Evidence suggests that chlorthalidone may be superior to hydrochlorothiazide (HCTZ) for treating hypertension, but new findings show that chlorthalidone use in older adults is associated with a greater incidence of electrolyte abnormalities, especially hypokalemia, compared with HCTZ, according to a report in Annals of Internal Medicine (2013;158:447-455).
Both drugs were associated with similar incidences of adverse cardiovascular events or deaths over up to five years of follow-up.
In an observational cohort study, Irfan A. Dhalla, MD, MSc, of St. Michael’s Hospital in Toronto, and colleagues included 29,873 hypertensive patients aged 66 years or older who were not hospitalized for heart failure, stroke, or myocardial infarction (MI) in the previous year. They matched 10,384 chlorthalidone recipients to 19,489 HCTZ recipients on the basis of age, gender, year of treatment initiation, and propensity score.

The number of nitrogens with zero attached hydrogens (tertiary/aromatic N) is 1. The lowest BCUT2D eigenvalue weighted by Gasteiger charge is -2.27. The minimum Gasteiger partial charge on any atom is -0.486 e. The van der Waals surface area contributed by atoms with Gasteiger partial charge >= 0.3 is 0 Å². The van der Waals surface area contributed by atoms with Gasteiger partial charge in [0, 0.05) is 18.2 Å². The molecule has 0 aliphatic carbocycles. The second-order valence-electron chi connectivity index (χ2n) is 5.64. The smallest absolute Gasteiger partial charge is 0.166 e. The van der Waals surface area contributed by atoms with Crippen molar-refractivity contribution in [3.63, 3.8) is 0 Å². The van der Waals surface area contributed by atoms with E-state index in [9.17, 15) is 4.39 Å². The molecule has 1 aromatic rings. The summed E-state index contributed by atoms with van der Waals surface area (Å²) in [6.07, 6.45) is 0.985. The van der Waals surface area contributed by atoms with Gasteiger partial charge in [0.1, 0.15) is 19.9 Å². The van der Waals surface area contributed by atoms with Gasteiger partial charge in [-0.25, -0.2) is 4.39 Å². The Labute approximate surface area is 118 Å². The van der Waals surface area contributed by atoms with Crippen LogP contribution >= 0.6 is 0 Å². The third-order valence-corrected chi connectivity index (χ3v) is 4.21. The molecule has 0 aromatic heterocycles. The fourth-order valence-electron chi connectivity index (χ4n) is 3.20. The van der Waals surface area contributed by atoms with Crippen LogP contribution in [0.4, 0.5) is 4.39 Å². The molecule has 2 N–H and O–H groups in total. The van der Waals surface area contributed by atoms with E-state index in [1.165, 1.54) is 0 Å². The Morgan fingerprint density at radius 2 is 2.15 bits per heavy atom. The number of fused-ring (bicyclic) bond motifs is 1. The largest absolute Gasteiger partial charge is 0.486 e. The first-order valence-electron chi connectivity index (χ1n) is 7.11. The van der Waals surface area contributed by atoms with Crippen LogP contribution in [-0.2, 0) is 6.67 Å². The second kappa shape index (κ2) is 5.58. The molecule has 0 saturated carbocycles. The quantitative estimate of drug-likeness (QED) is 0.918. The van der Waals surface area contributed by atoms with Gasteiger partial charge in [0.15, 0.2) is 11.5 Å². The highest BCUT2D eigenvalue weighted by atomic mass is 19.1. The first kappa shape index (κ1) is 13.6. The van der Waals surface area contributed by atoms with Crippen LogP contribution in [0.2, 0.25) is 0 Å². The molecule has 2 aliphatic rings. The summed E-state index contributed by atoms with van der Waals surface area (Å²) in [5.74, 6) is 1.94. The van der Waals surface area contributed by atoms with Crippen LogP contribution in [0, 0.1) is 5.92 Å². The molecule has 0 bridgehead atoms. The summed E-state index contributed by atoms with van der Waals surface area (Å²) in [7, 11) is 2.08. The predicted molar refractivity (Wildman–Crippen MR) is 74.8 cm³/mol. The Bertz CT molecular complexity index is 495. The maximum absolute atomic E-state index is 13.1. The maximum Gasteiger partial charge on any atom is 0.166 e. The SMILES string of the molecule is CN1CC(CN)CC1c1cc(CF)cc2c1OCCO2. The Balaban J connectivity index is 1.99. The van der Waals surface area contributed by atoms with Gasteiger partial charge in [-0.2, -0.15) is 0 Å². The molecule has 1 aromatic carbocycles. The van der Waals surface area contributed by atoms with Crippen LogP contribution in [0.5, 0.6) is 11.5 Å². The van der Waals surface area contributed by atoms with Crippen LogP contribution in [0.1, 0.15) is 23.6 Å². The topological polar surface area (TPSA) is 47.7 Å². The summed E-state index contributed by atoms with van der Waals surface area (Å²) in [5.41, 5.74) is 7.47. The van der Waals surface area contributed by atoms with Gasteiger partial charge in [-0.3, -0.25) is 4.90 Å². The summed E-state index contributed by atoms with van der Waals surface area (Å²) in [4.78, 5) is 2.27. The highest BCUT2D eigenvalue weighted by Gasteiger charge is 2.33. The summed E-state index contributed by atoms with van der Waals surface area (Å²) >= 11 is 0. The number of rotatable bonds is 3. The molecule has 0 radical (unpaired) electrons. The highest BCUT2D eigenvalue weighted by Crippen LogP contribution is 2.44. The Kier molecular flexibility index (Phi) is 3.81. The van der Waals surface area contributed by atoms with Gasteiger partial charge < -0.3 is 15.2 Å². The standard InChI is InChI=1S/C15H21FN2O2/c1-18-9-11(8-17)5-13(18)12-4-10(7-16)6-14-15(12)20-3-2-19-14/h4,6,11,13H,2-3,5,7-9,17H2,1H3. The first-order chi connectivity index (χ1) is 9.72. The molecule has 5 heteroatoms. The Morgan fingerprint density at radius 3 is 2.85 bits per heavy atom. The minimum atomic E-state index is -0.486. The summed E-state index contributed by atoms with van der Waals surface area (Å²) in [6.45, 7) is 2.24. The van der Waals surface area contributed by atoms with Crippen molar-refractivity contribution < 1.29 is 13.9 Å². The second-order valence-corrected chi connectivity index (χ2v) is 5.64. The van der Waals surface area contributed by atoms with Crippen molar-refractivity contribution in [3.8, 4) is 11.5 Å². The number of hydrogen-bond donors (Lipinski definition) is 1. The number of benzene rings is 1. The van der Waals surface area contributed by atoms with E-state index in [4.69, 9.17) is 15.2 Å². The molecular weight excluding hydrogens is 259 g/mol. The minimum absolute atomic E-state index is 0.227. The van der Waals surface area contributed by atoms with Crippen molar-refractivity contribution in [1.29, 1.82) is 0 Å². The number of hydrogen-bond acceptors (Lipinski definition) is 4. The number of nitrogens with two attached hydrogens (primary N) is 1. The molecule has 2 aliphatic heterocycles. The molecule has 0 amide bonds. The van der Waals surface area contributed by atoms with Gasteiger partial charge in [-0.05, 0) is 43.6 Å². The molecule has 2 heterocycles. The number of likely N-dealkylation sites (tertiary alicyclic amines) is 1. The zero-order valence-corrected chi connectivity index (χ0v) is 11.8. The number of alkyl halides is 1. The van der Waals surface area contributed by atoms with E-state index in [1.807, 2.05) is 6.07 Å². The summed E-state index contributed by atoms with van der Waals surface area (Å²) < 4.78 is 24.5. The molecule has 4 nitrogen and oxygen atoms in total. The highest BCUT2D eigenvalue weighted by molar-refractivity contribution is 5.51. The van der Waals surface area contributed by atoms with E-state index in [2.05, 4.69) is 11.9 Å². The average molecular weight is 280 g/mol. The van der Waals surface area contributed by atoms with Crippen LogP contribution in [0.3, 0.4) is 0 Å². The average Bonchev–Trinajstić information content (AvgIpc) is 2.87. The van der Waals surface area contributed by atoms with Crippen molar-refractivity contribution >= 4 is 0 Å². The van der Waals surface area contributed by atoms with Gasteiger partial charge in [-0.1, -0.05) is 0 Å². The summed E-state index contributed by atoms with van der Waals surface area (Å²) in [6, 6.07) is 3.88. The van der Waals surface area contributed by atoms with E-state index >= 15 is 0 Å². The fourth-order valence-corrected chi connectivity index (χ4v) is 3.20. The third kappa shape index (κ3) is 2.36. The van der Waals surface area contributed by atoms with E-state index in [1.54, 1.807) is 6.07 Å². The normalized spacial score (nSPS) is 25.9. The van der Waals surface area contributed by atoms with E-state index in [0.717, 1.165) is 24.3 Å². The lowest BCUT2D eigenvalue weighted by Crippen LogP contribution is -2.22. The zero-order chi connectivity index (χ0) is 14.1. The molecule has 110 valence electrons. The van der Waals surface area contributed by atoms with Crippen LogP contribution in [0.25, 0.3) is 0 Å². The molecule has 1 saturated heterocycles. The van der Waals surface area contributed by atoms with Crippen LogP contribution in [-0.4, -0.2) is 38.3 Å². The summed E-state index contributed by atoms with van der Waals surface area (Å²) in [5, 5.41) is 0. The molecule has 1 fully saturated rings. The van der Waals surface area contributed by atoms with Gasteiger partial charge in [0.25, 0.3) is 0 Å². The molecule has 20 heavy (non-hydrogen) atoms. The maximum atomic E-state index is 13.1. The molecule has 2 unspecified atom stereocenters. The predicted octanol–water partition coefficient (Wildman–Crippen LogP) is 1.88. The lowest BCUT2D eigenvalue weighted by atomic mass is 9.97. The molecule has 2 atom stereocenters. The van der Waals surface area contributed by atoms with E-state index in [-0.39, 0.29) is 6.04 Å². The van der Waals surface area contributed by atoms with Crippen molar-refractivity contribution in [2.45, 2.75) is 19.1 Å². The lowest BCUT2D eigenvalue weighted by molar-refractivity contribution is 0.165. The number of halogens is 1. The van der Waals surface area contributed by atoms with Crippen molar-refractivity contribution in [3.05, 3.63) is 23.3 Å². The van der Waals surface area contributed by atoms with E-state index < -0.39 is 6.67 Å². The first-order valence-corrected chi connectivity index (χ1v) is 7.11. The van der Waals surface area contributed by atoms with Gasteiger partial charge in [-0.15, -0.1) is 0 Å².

The primary outcome—a composite of death or hospitalization for heart failure, stroke, or MI—occurred at a rate of 3.2 events per 100 person-years of follow-up in the chlorthalidone arm and 3.4 events per 100 person-years of follow-up in the hydrochlorothiazide arm. Compared with the HCTZ group, however, chlorthalidone recipients had a 3.06 times and 1.68 times greater likelihood of being hospitalized for hypokalemia and hyponatremia, respectively.